10 Indie Movies You'll Want to See (and Skip) This Summer
This summer has an abundance of noteworthy films coming out and quite a few that might not be worth the cost of admission.
Jackalope Ranch is here to help guide you through the movie madness with five must see indie flicks that should go mainstream and five more that can wait until a cold, lonely night when your Netflix queue is empty.
Arizona Filmmaker's Showcase
Release Date: May 4 at FilmBar I'm most excited this summer movie season to see some local talent. The series of short films features three locally-made movies, two of which are understandably centered around immigration and the border. It'll be interesting to see how Love a la Carte turns cheating and the immigration debate into a rom-com. From the trailer, it kind of just looks like a softcore shot in Scottsdale, but we'll see.
Release Date: May 24 at Harkins Camelview 5 What happens when you combine Squid and the Whale's director Noah Baumbach with leading lady Greta Gerwig in a quirky black and white comedy? You get a movie about following your dreams regardless of how unlikely success may be that I will most assuredly see this summer, of course. Plus Baumbach movies always have soundtracks that I become obsessed with--the use of David Bowie's "Modern Love" is a good sign.
Much Ado About Nothing
Release Date: June 21 at Harkins Camelview 5 While I'll always love 1993's rendition of the Bard's comedy with Emma Thompson, it'll be exciting to see how one of our favorite genre-bending directors who often features strong female leads, Joss Whedon, updates the movie into the modern era. He's definitely got some special things planned for the portrayal of Beatrice, since he's using one of his commonly featured actresses, Amy Acker. Kings Of Summer
Release Date: June 7 at Harkins Camelview 5
Fans of Parks and Recreation finally get a feature-length dose of the Nick Offerman and Megan Mullally duo. The coming of age flick, which is a summer movie necessity, is about three teenage boys building a home in the woods for themselves in Chagrin Falls, Ohio.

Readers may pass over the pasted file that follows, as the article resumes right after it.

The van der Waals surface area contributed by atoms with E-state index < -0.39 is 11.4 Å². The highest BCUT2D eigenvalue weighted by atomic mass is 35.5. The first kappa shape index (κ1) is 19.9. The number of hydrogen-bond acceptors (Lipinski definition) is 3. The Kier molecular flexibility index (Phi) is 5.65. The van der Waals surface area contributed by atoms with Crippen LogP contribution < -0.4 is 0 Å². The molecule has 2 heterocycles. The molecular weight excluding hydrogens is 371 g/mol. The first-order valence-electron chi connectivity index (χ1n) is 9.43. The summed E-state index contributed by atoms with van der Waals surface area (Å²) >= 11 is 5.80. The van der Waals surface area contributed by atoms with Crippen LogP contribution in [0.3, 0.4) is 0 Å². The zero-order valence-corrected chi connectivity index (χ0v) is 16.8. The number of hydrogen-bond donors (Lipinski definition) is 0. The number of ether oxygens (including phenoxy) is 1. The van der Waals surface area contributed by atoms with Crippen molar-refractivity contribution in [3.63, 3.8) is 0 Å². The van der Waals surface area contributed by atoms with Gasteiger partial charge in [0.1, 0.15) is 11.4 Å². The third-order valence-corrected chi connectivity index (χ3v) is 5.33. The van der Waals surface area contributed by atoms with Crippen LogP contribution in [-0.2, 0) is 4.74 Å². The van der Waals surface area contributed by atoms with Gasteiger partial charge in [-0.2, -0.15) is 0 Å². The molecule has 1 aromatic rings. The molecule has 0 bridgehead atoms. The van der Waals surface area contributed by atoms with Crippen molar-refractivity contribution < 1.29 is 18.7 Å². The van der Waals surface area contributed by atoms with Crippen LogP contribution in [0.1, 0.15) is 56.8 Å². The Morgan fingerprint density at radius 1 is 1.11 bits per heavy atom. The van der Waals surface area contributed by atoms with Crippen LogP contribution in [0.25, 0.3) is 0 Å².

Twenty Feet From Stardom
Release Date: June 28 at HHarkins Camelview 5 This Sundance-featured documentary tells the tale of an unsung hero in popular music. Backup singers rarely get the credit and never get the spotlight, but without them, as the film shows, popular music from the 60's until today would be very different sonically. It explores why these singers, who are primarily African American women, allow others to shine, despite their undeniable talent. And The Skips...
The Bling Ring
Release Date: June 21 at Harkins Camelview 5 It might be hard to dismiss a Sofia Coppola flick, and though most did when she put out Marie Antoinette, but I've stood by her. However, I don't think I can stand an hour and a half of L.A. teenage rich bitches on a celeb-obsessed crime spree. Based on the true story of the girls who robbed Paris Hilton, Emma Watson plays the lead of a snotty little larcenist with a bad attitude--doesn't that just sound obnoxious? Plus if I hear Sleigh Bells on one more trailer, I think I just might lose it.
The Way, Way Back
Release Date: July 12 (Location TBA) With a cast comprised of Steve Carrell, Maya Rudolf, Sam Rockwell and Toni Collette, you'd probably assume that The Way, Way Back is going to be a laugh riot of indie bliss. However, in my experience, if you have to jam that many notable indie actors into one movie, it's probably weak in the plot. This one seems to be just be Adventureland remade at a water park.
Release Date: July 13 at FilmBar Following choreographer Allison Orr's mission to make garbage men and trucks into a dance troupe, this documentary seems like it was manufactured to be notable. New York Times says, "garbage becomes art" and it won a special jury recognition at South by Southwest, so maybe it's great. But we can smell the pretention in this movie a mile away--and it stinks. Rushlights
Release Date: June 21 at Harkins Valley Art This over-sexed thriller about a con man and woman team trying to swindle an inheritance looks intense. It also looks very poorly acted so I'm just going to pass.
Something in the Air
Release Date: May 17 at Harkins Shea 14
Something in the Air or Apres Mai focuses on revolution, music and love in France during student riots in the late 60s. It looks visually stunning, it's just that I'm kind of sick of the over-abundance of hippie uprising flicks that seem to pop up annually. This one did win a bunch of awards abroad though, so maybe I'm being too harsh.
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